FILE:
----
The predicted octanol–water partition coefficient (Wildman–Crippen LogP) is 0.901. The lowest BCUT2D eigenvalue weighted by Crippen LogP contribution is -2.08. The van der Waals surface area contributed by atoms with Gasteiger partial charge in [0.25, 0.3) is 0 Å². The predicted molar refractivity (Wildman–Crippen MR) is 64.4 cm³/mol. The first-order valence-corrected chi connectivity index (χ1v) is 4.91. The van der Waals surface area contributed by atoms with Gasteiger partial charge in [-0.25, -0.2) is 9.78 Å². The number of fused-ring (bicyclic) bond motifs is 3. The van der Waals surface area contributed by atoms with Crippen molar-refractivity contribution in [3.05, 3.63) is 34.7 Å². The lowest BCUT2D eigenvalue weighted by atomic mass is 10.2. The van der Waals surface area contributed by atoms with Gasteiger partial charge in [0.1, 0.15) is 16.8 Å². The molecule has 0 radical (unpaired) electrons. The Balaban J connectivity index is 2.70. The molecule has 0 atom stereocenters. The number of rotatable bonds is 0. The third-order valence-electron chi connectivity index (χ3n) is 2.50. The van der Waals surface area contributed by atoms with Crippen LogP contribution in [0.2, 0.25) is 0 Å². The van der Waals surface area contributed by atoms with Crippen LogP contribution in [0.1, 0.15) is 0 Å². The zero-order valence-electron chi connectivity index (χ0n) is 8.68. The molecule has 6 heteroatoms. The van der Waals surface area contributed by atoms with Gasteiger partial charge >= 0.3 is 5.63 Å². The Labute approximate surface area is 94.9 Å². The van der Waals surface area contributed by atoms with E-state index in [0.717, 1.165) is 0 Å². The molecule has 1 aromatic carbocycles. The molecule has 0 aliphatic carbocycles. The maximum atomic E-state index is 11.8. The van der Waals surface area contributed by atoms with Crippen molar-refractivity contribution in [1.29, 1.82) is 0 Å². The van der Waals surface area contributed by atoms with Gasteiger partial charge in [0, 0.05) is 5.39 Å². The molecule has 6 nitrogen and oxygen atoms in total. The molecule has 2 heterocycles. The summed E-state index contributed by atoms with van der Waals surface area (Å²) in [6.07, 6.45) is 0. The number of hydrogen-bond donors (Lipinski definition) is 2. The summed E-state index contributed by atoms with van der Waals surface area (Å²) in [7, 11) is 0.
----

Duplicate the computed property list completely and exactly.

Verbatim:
The predicted octanol–water partition coefficient (Wildman–Crippen LogP) is 0.901. The lowest BCUT2D eigenvalue weighted by Crippen LogP contribution is -2.08. The van der Waals surface area contributed by atoms with Gasteiger partial charge in [0.25, 0.3) is 0 Å². The predicted molar refractivity (Wildman–Crippen MR) is 64.4 cm³/mol. The first-order valence-corrected chi connectivity index (χ1v) is 4.91. The van der Waals surface area contributed by atoms with Gasteiger partial charge in [-0.25, -0.2) is 9.78 Å². The number of fused-ring (bicyclic) bond motifs is 3. The van der Waals surface area contributed by atoms with Crippen molar-refractivity contribution in [3.05, 3.63) is 34.7 Å². The lowest BCUT2D eigenvalue weighted by atomic mass is 10.2. The van der Waals surface area contributed by atoms with Gasteiger partial charge in [0.1, 0.15) is 16.8 Å². The molecule has 0 radical (unpaired) electrons. The Balaban J connectivity index is 2.70. The molecule has 0 atom stereocenters. The number of rotatable bonds is 0. The third-order valence-electron chi connectivity index (χ3n) is 2.50. The van der Waals surface area contributed by atoms with Crippen LogP contribution in [0.2, 0.25) is 0 Å². The van der Waals surface area contributed by atoms with Crippen LogP contribution in [0.1, 0.15) is 0 Å². The zero-order valence-electron chi connectivity index (χ0n) is 8.68. The molecule has 6 heteroatoms. The van der Waals surface area contributed by atoms with Gasteiger partial charge >= 0.3 is 5.63 Å². The Labute approximate surface area is 94.9 Å². The van der Waals surface area contributed by atoms with E-state index in [0.717, 1.165) is 0 Å². The molecule has 1 aromatic carbocycles. The molecule has 0 aliphatic carbocycles. The maximum atomic E-state index is 11.8. The van der Waals surface area contributed by atoms with Crippen molar-refractivity contribution in [1.29, 1.82) is 0 Å². The van der Waals surface area contributed by atoms with Gasteiger partial charge in [0, 0.05) is 5.39 Å². The molecule has 6 nitrogen and oxygen atoms in total. The molecule has 2 heterocycles. The summed E-state index contributed by atoms with van der Waals surface area (Å²) in [6.07, 6.45) is 0. The number of hydrogen-bond donors (Lipinski definition) is 2. The summed E-state index contributed by atoms with van der Waals surface area (Å²) in [7, 11) is 0.